Sampling to detect disease

Here is a calculator for estimating the number of individuals to test in a population to determine if a disease/infection is present.  The premise is that, if the disease is present in the population, then a certain percentage or more of the population will have the infection.  Therefore, if no animals test positive, the disease is not likely to exist (to a given level of confidence).

This calculator considers that the test may not be perfectly sensitive, but does not consider test specificity.  The outcome is the number of animals to test to have a given confidence that the disease would be detected in an infected herd.  Sample size to detect disease.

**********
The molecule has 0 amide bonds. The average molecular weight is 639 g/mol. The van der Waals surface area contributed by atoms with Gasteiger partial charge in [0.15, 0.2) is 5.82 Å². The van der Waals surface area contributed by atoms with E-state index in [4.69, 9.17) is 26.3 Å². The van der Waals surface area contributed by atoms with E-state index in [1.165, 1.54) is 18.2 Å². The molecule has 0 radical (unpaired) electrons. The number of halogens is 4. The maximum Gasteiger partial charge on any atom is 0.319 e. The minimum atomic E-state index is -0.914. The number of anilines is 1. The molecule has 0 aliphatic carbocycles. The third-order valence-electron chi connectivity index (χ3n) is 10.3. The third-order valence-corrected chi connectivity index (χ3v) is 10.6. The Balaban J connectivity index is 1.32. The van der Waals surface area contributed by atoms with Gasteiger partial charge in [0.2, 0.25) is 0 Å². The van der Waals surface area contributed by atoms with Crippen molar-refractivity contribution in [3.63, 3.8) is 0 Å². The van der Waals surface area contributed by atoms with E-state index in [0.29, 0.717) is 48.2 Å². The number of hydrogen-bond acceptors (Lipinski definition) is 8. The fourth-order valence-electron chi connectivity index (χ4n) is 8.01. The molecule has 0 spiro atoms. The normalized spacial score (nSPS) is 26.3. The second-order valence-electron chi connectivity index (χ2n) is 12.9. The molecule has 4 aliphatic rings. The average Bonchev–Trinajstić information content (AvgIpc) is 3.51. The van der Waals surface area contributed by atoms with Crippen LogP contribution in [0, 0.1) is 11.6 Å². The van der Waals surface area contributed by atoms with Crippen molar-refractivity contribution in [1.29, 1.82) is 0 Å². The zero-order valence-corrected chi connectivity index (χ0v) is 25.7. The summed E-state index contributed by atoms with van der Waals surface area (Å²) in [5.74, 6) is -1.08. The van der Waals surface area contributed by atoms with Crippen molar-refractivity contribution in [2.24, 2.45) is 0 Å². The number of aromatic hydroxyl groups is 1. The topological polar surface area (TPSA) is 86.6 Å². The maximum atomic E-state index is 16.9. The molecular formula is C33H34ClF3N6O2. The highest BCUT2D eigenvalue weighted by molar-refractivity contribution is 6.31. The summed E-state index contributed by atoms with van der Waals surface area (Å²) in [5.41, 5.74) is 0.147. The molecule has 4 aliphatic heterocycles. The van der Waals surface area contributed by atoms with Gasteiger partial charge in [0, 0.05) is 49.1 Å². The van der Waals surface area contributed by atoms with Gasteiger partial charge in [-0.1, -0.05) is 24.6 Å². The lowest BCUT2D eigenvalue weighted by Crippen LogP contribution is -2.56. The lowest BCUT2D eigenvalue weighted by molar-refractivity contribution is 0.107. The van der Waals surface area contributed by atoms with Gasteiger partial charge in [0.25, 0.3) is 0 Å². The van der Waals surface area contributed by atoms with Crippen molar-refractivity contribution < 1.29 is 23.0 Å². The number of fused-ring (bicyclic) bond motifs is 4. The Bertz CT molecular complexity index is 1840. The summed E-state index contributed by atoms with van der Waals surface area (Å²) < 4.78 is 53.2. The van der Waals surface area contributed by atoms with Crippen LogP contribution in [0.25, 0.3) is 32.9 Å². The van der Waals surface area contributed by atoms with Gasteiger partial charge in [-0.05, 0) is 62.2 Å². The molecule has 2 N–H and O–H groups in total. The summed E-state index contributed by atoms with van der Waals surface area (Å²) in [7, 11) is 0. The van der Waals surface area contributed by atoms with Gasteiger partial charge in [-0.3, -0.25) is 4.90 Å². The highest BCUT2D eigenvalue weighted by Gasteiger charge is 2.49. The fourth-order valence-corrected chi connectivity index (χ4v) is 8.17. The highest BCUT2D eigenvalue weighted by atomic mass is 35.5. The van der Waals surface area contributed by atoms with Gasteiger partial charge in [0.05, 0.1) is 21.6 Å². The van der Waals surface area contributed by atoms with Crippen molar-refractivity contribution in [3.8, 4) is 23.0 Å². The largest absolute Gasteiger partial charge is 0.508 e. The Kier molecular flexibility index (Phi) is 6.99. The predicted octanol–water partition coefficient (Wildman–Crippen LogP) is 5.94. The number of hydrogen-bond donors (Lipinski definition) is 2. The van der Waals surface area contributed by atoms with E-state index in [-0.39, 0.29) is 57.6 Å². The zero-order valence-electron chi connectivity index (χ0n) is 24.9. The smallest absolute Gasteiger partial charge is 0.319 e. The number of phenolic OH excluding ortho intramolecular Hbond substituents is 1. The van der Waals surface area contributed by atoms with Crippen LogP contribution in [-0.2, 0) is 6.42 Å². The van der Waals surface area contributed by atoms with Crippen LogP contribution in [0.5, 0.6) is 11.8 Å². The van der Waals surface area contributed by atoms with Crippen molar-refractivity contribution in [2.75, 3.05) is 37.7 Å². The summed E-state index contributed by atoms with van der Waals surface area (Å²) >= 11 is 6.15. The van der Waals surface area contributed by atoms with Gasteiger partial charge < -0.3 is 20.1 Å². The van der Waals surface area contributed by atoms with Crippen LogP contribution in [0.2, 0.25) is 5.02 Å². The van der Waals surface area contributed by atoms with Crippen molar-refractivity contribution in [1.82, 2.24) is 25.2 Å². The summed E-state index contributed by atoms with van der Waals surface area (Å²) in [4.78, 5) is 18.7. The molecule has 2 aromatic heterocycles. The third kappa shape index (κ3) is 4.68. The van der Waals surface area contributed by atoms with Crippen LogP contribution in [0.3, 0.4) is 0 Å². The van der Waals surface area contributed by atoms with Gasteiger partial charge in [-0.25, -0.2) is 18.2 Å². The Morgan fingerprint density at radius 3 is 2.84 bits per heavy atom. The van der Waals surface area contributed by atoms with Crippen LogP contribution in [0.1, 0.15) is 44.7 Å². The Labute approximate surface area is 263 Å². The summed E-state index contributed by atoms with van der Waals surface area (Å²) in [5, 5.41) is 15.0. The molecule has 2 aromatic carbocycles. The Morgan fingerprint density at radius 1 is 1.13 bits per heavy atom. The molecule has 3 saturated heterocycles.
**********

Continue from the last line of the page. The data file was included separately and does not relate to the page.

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David R. Smith

David R. Smith

David R. Smith, D.V.M., Ph.D., is the Mikell and Mary Cheek Hall Davis Endowed Professor and Beef Program Leader at Mississippi State University College of Veterinary Medicine. Earlier in his professional career he practiced food animal medicine and surgery. He is a board-certified veterinary epidemiologist with special interest in discovery and outreach regarding pre-harvest control of Shigatoxin producing Escherichia coli and Salmonella in cattle production systems. He also has research and extension activities in responsible use of antibiotics and methods to manage cattle populations to control the transmission of other pathogens important to cattle or human health, including Johne’s disease, BVDV, bovine respiratory disease and neonatal calf diarrhea. He currently serves on the Secretary of Agriculture’s Committee on Animal Health.